General Identity Relationships

Christmas Humbug

Getting your Trinity Audio player ready...

Hey! Don’t get me wrong. As a boy I loved Christmas! Every Christmas Eve my family would pile in the old Ford to see the lights, only to come home to a bunch of presents!  It was amazing to me how Santa timed his stop at our house right when we were gone! When I was ten years old, I got the best present ever!  Hot Wheel’s track! I stayed up till midnight racing my cars!  

“Son, time for bed! It’s midnight!” I heard from my parent’s bedroom.

That gift has stayed with me decades later. Those tracks made it with me to college, where we guys would play scalable time trials in our bachelor apartment. I still have those Hot Wheel’s tracks! When a young boy comes over, we get them out for a few races!

Brings back fun memories!

Somewhere along the way, however, Christmas changed for me. Sure, I highly value Jesus’ birth and what God’s gift of salvation through Him means.  I was twelve when the dots connected between Christmas and Easter and I took a step of faith towards salvation.  But, sometimes, the festivities get to me. 

Decoration FooFoo!

My wife does an amazing job at transforming our house into a winter wonderland. Lights, scented candles, Christmas carols non-stop, fireplace crackling away. Frankly, it’s all wonderful and truly adds to the season’s ambiance.  Even the gifts under the tree remind me of how blessed we are.

Feeling sad and alone

Humbug Me

Then, why for more than a decade did I have this awful feeling at Christmas?  Sad, discouraged, depressed. Strange how one can be surrounded by those he loves the most and yet feel so alone.  In fact, putting up the Christmas tree seemed to trigger my humbugness.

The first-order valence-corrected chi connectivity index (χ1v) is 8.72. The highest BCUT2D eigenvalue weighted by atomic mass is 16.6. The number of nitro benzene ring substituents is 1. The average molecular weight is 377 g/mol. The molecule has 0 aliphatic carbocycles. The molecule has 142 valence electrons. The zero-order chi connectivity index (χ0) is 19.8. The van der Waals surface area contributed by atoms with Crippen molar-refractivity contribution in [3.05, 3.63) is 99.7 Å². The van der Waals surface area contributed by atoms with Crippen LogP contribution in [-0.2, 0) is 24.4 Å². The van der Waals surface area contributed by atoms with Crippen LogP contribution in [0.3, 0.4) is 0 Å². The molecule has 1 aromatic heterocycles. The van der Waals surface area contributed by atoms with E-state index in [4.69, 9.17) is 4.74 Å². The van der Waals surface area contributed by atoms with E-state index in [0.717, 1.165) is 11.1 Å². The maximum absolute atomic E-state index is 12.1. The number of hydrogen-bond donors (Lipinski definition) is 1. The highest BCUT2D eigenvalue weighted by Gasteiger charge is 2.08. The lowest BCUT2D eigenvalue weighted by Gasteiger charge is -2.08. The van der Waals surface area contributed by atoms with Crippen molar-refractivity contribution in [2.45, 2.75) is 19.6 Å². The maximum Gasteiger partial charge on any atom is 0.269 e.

It wasn’t until I explained my Christmas blues to my counselor that he shed light on what could be causing such doldrums.  Over a decade ago, my mom died of cancer on December 23. Picking out a casket on Christmas Eve and speaking at her funeral a few days later (on what would have been their 49th wedding anniversary) is at the core of my Christmas sadness. 

I do not blame God. In fact, I blame no one. I’m grateful my mom knew Christ and that I could honor her as her son at her funeral.  I’ve come to realize that Christ came to heal the pain sin and death bring. For over a decade, I had this weird notion that I couldn’t enjoy Christmas because of what happened.  There was only one who liked my humbugness, Satan. Anything to get a Jesus-follower down in the dumps, missing the true joy of the Season.

Things Have Changed

That weight has been lifted. I’ve been learning how to give it to Jesus; to cast my burdens on Him. The past couple of Christmases has been better. I still catch myself thinking I’m not allowed to laugh and smile and rejoice during Christmas, but honestly, those times are fading away. What is coming increasingly is a peace that passes all understanding. A renewed sense of Christ present with me. Him truly living his life through me at Christmas and every day of the year.

What Do I Want for Christmas?

I want Jesus. I want to relish his nearness. To sit at His feet. To feel His hand on my shoulder. To see Him look me in the face and whisper, 

“I love you, David. Merry Christmas.”

Warrior  On!

David Riffel is the Founder and Executive Director of www.Mentoring-Warriors.com. Having gone through his warrior years (18-30) essentially without a mentor, God has placed in him a heart for warriors, to come alongside them in various ways as they figure out life. David’s newly released book, Mentoring Warriors: Coming Alongside Young Men 18-30, outlines principles for mentoring and gives advice for warriors in six key areas of life: self-management, life skills, education/career, relationships, faith, and identity.

Comments are closed.